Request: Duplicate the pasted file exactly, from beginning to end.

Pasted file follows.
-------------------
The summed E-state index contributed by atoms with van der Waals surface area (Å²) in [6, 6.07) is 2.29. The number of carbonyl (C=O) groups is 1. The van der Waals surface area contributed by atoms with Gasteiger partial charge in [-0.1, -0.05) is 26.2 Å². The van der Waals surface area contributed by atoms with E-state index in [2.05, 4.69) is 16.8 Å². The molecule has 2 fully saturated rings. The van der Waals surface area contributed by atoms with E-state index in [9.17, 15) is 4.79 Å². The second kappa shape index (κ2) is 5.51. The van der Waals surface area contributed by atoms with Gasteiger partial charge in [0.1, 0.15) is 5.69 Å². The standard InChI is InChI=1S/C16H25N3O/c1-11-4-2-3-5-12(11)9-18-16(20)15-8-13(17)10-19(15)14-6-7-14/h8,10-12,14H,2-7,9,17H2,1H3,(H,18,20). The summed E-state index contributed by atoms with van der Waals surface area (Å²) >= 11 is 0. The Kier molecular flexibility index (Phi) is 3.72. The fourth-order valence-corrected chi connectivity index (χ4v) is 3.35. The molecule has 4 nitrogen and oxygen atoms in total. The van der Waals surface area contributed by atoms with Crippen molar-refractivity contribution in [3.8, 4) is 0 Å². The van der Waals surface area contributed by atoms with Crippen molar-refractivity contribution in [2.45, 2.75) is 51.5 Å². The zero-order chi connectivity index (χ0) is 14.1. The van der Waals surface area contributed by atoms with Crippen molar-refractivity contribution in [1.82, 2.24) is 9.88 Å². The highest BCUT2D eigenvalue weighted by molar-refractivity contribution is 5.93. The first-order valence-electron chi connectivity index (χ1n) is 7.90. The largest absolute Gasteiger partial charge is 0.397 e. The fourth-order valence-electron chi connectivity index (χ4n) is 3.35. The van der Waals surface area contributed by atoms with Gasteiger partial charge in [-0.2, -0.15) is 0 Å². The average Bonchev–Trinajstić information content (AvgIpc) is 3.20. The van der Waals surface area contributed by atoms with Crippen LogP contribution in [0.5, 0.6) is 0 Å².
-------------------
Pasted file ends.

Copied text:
The summed E-state index contributed by atoms with van der Waals surface area (Å²) in [6, 6.07) is 2.29. The number of carbonyl (C=O) groups is 1. The van der Waals surface area contributed by atoms with Gasteiger partial charge in [-0.1, -0.05) is 26.2 Å². The van der Waals surface area contributed by atoms with E-state index in [2.05, 4.69) is 16.8 Å². The molecule has 2 fully saturated rings. The van der Waals surface area contributed by atoms with E-state index in [9.17, 15) is 4.79 Å². The second kappa shape index (κ2) is 5.51. The van der Waals surface area contributed by atoms with Gasteiger partial charge in [0.1, 0.15) is 5.69 Å². The standard InChI is InChI=1S/C16H25N3O/c1-11-4-2-3-5-12(11)9-18-16(20)15-8-13(17)10-19(15)14-6-7-14/h8,10-12,14H,2-7,9,17H2,1H3,(H,18,20). The summed E-state index contributed by atoms with van der Waals surface area (Å²) >= 11 is 0. The Kier molecular flexibility index (Phi) is 3.72. The fourth-order valence-corrected chi connectivity index (χ4v) is 3.35. The molecule has 4 nitrogen and oxygen atoms in total. The van der Waals surface area contributed by atoms with Crippen molar-refractivity contribution in [3.8, 4) is 0 Å². The van der Waals surface area contributed by atoms with Crippen molar-refractivity contribution in [2.45, 2.75) is 51.5 Å². The zero-order chi connectivity index (χ0) is 14.1. The van der Waals surface area contributed by atoms with Crippen molar-refractivity contribution in [1.82, 2.24) is 9.88 Å². The highest BCUT2D eigenvalue weighted by molar-refractivity contribution is 5.93. The first-order valence-electron chi connectivity index (χ1n) is 7.90. The largest absolute Gasteiger partial charge is 0.397 e. The fourth-order valence-electron chi connectivity index (χ4n) is 3.35. The van der Waals surface area contributed by atoms with Gasteiger partial charge in [-0.2, -0.15) is 0 Å². The average Bonchev–Trinajstić information content (AvgIpc) is 3.20. The van der Waals surface area contributed by atoms with Crippen LogP contribution in [0.5, 0.6) is 0 Å².